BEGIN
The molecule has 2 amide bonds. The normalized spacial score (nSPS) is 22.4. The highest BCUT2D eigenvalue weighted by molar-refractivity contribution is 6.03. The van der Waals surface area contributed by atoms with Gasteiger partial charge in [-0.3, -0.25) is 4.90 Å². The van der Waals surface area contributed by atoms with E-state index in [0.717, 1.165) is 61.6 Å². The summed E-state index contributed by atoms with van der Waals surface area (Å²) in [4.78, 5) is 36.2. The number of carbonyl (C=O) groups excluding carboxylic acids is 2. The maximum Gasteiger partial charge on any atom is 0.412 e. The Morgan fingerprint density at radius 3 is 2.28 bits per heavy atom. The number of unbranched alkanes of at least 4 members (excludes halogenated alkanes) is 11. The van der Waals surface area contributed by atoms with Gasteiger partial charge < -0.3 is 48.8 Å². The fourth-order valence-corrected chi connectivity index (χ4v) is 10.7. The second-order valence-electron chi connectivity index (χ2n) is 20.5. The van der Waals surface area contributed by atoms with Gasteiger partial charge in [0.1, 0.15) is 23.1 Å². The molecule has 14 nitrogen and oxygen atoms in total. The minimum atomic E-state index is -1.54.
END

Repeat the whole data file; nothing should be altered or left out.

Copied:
The molecule has 2 amide bonds. The normalized spacial score (nSPS) is 22.4. The highest BCUT2D eigenvalue weighted by molar-refractivity contribution is 6.03. The van der Waals surface area contributed by atoms with Gasteiger partial charge in [-0.3, -0.25) is 4.90 Å². The van der Waals surface area contributed by atoms with E-state index in [0.717, 1.165) is 61.6 Å². The summed E-state index contributed by atoms with van der Waals surface area (Å²) in [4.78, 5) is 36.2. The number of carbonyl (C=O) groups excluding carboxylic acids is 2. The maximum Gasteiger partial charge on any atom is 0.412 e. The Morgan fingerprint density at radius 3 is 2.28 bits per heavy atom. The number of unbranched alkanes of at least 4 members (excludes halogenated alkanes) is 11. The van der Waals surface area contributed by atoms with Gasteiger partial charge < -0.3 is 48.8 Å². The fourth-order valence-corrected chi connectivity index (χ4v) is 10.7. The second-order valence-electron chi connectivity index (χ2n) is 20.5. The van der Waals surface area contributed by atoms with Gasteiger partial charge in [0.1, 0.15) is 23.1 Å². The molecule has 14 nitrogen and oxygen atoms in total. The minimum atomic E-state index is -1.54.